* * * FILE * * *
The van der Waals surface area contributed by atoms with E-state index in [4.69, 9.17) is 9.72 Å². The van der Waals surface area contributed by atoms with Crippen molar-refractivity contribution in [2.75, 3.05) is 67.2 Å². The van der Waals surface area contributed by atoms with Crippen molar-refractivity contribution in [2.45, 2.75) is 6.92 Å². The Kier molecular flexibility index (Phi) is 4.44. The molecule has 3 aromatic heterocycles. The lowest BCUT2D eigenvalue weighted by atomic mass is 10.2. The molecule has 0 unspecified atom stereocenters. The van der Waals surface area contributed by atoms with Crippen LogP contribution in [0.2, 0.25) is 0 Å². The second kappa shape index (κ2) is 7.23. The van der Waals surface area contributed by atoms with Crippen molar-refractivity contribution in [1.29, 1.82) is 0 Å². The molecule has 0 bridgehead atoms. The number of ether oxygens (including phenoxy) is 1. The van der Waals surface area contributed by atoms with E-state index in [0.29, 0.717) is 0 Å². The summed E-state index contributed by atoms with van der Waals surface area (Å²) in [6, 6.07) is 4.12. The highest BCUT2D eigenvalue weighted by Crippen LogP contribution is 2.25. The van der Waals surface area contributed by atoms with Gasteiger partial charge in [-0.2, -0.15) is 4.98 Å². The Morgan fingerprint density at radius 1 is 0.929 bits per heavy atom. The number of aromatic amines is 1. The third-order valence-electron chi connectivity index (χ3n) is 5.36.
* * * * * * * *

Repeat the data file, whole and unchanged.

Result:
The van der Waals surface area contributed by atoms with E-state index in [4.69, 9.17) is 9.72 Å². The van der Waals surface area contributed by atoms with Crippen molar-refractivity contribution in [2.75, 3.05) is 67.2 Å². The van der Waals surface area contributed by atoms with Crippen molar-refractivity contribution in [2.45, 2.75) is 6.92 Å². The Kier molecular flexibility index (Phi) is 4.44. The molecule has 3 aromatic heterocycles. The lowest BCUT2D eigenvalue weighted by atomic mass is 10.2. The molecule has 0 unspecified atom stereocenters. The van der Waals surface area contributed by atoms with Crippen LogP contribution in [0.2, 0.25) is 0 Å². The second kappa shape index (κ2) is 7.23. The van der Waals surface area contributed by atoms with Crippen molar-refractivity contribution in [1.29, 1.82) is 0 Å². The molecule has 0 bridgehead atoms. The number of ether oxygens (including phenoxy) is 1. The van der Waals surface area contributed by atoms with E-state index in [0.29, 0.717) is 0 Å². The summed E-state index contributed by atoms with van der Waals surface area (Å²) in [6, 6.07) is 4.12. The highest BCUT2D eigenvalue weighted by Crippen LogP contribution is 2.25. The van der Waals surface area contributed by atoms with Gasteiger partial charge in [-0.2, -0.15) is 4.98 Å². The Morgan fingerprint density at radius 1 is 0.929 bits per heavy atom. The number of aromatic amines is 1. The third-order valence-electron chi connectivity index (χ3n) is 5.36.